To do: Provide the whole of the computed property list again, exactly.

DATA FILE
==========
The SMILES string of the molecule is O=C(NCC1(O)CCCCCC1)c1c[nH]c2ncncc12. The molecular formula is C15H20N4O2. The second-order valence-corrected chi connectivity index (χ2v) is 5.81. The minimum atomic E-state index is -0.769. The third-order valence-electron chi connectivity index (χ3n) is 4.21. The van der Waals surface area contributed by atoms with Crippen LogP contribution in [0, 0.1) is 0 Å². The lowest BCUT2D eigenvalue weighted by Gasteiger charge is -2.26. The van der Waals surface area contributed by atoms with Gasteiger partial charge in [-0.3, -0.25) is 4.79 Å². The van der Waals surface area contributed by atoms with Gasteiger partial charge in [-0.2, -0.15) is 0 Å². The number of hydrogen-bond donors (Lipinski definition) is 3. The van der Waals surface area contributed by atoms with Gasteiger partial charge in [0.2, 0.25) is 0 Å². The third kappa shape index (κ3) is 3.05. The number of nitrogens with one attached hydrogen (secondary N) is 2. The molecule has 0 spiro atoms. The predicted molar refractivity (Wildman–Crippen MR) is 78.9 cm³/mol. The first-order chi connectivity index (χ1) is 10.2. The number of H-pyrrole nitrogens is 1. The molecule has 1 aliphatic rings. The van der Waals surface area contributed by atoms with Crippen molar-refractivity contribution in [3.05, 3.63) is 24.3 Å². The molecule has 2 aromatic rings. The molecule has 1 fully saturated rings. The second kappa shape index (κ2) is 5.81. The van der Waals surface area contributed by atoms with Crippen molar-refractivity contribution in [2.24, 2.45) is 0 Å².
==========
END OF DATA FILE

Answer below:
The SMILES string of the molecule is O=C(NCC1(O)CCCCCC1)c1c[nH]c2ncncc12. The molecular formula is C15H20N4O2. The second-order valence-corrected chi connectivity index (χ2v) is 5.81. The minimum atomic E-state index is -0.769. The third-order valence-electron chi connectivity index (χ3n) is 4.21. The van der Waals surface area contributed by atoms with Crippen LogP contribution in [0, 0.1) is 0 Å². The lowest BCUT2D eigenvalue weighted by Gasteiger charge is -2.26. The van der Waals surface area contributed by atoms with Gasteiger partial charge in [-0.3, -0.25) is 4.79 Å². The van der Waals surface area contributed by atoms with Gasteiger partial charge in [-0.2, -0.15) is 0 Å². The number of hydrogen-bond donors (Lipinski definition) is 3. The van der Waals surface area contributed by atoms with Gasteiger partial charge in [0.2, 0.25) is 0 Å². The third kappa shape index (κ3) is 3.05. The number of nitrogens with one attached hydrogen (secondary N) is 2. The molecule has 0 spiro atoms. The predicted molar refractivity (Wildman–Crippen MR) is 78.9 cm³/mol. The first-order chi connectivity index (χ1) is 10.2. The number of H-pyrrole nitrogens is 1. The molecule has 1 aliphatic rings. The van der Waals surface area contributed by atoms with Crippen molar-refractivity contribution in [3.05, 3.63) is 24.3 Å². The molecule has 2 aromatic rings. The molecule has 1 fully saturated rings. The second kappa shape index (κ2) is 5.81. The van der Waals surface area contributed by atoms with Crippen molar-refractivity contribution in [2.24, 2.45) is 0 Å².